As I reflect on my experience during this course, I am delighted to share that as a special education  teacher, I have learned wonderfully new methods and strategies for involving my students in the assessment process. Working together with both special and general education teachers, we collaborate on the designing and implementation of formative assessments defined by Dell’Olio and Donk as: “Assessment integrated with instruction to provide a feedback loop that allows teaching and learning experiences to be modified as needed. In short, they guide instruction as it is occurring” (p. 464). This ongoing process allow us to keep informed of our students’ progress as we help them prepare for “Summative Assessments: An assessment typically used at the end of a unit of instruction; often  and such tools as unit tests, portfolios of student work, final projects and state-mandated assessment instruments”(Dell’Olio, p.417).


I have always believed that self-assessment was vital for my students to engage in, however, in recent years—the topic of “standards-based-assessment” has led me to focus primarily on the idea of helping them to reach standard on the state assessments—in the areas of reading, writing, math, and now Biology—and I have felt that the “self” of my individual students has been somewhat diminished. And yet, regardless of the subject matter my students are working within,  my students’ communication skills become an integral factor in their progress, performance, and assessment. For this reason, see great benefit in including the use of Performance Assessments and agree with Stiggins, Arter, & Chappuis as they clarify,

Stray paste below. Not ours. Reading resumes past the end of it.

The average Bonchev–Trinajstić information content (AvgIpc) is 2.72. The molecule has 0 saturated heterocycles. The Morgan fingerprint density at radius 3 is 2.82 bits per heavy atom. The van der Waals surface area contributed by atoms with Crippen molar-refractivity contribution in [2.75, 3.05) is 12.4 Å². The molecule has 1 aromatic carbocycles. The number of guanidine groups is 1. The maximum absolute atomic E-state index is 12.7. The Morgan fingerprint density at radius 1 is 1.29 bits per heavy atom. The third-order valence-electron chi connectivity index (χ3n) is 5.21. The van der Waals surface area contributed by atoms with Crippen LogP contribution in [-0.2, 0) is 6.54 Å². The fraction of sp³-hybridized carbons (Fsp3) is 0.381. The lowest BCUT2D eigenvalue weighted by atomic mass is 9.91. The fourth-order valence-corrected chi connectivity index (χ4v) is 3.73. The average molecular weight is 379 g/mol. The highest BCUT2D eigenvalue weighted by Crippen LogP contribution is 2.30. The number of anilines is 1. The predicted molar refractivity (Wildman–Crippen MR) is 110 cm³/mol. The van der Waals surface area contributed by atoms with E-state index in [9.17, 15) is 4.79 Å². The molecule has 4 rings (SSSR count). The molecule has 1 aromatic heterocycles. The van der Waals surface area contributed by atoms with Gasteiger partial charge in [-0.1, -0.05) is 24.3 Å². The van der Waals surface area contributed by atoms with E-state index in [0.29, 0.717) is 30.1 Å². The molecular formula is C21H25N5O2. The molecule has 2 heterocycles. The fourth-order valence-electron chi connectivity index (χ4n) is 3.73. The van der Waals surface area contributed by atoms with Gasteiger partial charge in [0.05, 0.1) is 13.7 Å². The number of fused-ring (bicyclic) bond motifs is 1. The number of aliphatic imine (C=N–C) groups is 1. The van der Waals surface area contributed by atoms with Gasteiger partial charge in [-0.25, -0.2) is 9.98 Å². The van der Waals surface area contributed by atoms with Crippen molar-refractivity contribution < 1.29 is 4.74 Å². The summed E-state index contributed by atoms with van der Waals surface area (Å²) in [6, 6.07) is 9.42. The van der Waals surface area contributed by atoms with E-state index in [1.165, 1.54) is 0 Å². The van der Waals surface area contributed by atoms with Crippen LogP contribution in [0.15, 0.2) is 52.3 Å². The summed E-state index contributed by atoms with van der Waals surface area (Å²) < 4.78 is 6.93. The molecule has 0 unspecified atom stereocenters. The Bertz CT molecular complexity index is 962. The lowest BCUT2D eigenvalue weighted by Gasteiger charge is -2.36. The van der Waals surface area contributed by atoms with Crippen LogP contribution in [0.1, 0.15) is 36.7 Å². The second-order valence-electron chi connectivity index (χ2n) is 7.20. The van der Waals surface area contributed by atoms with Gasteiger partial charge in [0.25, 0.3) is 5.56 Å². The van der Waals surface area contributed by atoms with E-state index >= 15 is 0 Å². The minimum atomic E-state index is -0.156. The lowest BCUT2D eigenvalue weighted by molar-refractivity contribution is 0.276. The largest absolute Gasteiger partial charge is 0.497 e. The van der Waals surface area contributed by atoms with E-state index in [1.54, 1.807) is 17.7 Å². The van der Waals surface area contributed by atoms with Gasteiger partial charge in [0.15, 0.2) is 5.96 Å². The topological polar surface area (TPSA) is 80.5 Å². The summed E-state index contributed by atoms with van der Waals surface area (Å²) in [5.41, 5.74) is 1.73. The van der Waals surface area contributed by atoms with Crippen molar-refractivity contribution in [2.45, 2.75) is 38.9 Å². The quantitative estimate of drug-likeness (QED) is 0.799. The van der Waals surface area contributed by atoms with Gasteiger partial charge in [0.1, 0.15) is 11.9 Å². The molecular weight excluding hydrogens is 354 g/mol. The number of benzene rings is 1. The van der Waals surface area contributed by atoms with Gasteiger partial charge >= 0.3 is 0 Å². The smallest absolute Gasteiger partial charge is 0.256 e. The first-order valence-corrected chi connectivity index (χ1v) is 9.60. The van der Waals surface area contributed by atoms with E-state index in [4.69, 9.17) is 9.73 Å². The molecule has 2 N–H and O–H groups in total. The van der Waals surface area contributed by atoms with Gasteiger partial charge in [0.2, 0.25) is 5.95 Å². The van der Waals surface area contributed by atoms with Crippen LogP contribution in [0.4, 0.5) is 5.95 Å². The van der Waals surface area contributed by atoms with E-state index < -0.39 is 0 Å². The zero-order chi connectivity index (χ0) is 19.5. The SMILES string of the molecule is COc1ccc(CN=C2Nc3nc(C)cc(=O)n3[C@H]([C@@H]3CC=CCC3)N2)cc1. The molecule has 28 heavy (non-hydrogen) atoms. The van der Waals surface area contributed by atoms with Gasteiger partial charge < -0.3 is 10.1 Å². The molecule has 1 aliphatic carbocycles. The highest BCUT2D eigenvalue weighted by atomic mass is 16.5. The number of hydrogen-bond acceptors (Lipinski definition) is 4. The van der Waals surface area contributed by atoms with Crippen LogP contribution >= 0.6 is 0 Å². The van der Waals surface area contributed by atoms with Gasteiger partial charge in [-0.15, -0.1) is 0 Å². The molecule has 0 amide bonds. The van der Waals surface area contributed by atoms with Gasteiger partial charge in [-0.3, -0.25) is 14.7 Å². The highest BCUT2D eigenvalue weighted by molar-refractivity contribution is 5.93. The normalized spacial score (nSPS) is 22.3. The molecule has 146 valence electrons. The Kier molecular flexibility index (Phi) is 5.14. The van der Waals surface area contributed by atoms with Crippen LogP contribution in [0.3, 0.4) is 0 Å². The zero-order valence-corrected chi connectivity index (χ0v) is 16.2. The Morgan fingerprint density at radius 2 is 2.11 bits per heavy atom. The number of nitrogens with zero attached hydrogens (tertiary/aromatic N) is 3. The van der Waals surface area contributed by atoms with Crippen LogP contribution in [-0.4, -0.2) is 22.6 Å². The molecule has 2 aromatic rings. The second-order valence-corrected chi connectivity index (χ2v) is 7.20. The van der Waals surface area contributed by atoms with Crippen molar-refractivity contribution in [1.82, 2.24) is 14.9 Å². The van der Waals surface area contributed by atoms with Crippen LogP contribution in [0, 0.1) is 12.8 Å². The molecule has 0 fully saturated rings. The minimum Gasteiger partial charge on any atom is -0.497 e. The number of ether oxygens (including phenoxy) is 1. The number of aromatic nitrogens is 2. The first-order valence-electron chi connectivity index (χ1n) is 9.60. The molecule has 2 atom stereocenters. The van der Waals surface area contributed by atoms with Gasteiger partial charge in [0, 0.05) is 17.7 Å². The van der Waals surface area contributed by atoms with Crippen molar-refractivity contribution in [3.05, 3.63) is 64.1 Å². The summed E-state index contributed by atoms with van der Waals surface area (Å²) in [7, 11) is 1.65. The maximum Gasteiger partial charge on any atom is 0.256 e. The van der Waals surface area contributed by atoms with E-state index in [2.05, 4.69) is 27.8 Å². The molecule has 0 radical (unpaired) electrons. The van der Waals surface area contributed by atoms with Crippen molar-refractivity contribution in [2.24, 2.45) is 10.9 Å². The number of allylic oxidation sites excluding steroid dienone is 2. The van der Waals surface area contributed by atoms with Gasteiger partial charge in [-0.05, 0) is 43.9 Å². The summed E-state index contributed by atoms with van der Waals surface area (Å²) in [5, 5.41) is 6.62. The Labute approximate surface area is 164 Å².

We made the case for reserving performance assessment for those learning targets that really need it: some forms of reasoning, performance skills, and products….but other factors may argue for its use as well: The age of the students (and) reading and writing proficiency. Other assessment methods might not provide accurate information in certain contexts, such as with English Language learners, or students who don’t read or write sufficiently well to answer test questions (p. 195).


Assessment has always been a critical part of the teaching equation in my years in education, yet I have gained a far deeper understanding of its importance to the learning process, as well as the “why” behind both. As authors Stiggins, Arter, & Chappuis, have clarified, the distinction between assessment of learning vs. for learning places the emphasis on helping students answer the three questions, “ ‘Where am I going?’; Where am I now?’; and ‘How can I close the gap?’”…and I am most eager to begin using the authors’ “seven strategies for using a scoring guide as a teaching tool (so that I may) watch as (my) students become competent, confident self-assessors and improve their performance in any subject” (2006, p. 231). Unfortunately, my students are well acquainted with “gaps”—so anything that I can do to increase their ability to understand and participate in the process of “closing the gaps” will build their confidence. I have greatly appreciated learning more about the development of rubrics and effective use of portfolios.

Growth portfolios show progress toward competence on one or more learning targets….(and generally include) the student write[ing] a self-reflection to summarize growth: ‘Here’s how far I’ve come and here’s what I know and can do now that I couldn’t do before’ (Stiggins, Arter, & Chappuis, 2006, p.340).